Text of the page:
The Definitive Runner’s Guide to Perceived Exertion

Molly Hurford
by Molly Hurford
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The Definitive Runner’s Guide to Perceived Exertion

As a runner, you’ve probably heard of perceived exertion, rated perceived exertion or RPE. You may have had a training plan based on it. But what does perceived exertion actually mean, and how do you accurately choose how you’re feeling on a scale from 0–10?


There are pros and cons to training with perceived exertion versus the more objective heart rate data. It can be problematic because it doesn’t discriminate between body stress and life stress. Remember, it’s ‘perceived.’ You can influence this in a way you can’t influence your heart rate or power output on the run, because mental fatigue — that fight with your spouse, the promotion at work or the problem with your sister — can change how a run feels. Even throwing on your favorite playlist can make a run feel easier!

But it’s also a great way to force yourself to pay close attention to how you’re really feeling and get more in tune with your body; it can help you better monitor your pacing and effort on race day. Even if you don’t rely on RPE all the time, it’s worth understanding the numbers on the scale and thinking about how you’re feeling on a run instead of constantly looking down at your watch.

Most people (including researchers at the Cleveland Clinic) use a 0–10 scale to express RPE. If you’re not feeling very in-tune with your body, we’ve broken it down using the ‘talk test’ as an indicator for each level as a runner:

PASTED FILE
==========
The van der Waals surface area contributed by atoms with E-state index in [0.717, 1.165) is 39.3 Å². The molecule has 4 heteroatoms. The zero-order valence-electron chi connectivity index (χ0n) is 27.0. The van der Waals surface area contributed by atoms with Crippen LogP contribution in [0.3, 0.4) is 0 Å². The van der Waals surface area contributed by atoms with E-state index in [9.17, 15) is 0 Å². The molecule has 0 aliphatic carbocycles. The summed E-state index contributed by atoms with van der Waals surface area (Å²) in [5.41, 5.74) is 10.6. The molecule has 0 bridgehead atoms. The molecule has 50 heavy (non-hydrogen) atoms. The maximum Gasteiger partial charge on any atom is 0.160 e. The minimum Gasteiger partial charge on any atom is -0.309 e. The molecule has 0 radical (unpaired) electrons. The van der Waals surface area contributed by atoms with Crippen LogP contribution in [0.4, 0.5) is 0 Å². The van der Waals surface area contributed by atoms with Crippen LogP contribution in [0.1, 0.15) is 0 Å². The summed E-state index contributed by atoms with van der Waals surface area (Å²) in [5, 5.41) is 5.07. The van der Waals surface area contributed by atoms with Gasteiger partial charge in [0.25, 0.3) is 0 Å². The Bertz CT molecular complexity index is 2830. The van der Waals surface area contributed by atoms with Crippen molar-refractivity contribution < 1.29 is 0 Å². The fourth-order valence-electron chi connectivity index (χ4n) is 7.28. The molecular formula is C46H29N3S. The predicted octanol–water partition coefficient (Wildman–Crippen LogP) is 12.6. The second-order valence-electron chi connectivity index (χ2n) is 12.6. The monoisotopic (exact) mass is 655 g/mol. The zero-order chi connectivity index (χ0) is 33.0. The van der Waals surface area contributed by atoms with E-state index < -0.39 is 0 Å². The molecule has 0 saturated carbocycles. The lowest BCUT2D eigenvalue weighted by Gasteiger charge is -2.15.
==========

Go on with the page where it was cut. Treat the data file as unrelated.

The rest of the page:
If you are working with a coach who uses the RPE scale, make sure you ask for a definition of each number on the scale. Many coaches have slight variations on this scale, especially in the 5–8 section where endurance, tempo and threshold paces start to blur.


One final note: While most coaches and run-training programs use a 0–10 scale for perceived exertion, many scientists and some coaches use the Borg Scale of Perceived Exertion, which runs from 6–20. This system was created by Gunnar Borg, PhD, and designed to roughly estimate heart rate by multiplying the Borg scale number you’re at by 10. For instance, if you’re briskly walking or lightly jogging at an 11 on the scale, your heart rate would be roughly 110. So if the numbers your coach or training plan suggests for RPE seem high, it’s likely based on the Borg Scale versus the usual 0–10.

About the Author

Molly Hurford
Molly Hurford

Molly is an outdoor adventurer and professional nomad obsessed with all things running, nutrition, cycling and movement-related. When not outside, she’s writing and podcasting about being outside, training and health. You can follow along with her adventures on Instagram at @mollyjhurford.


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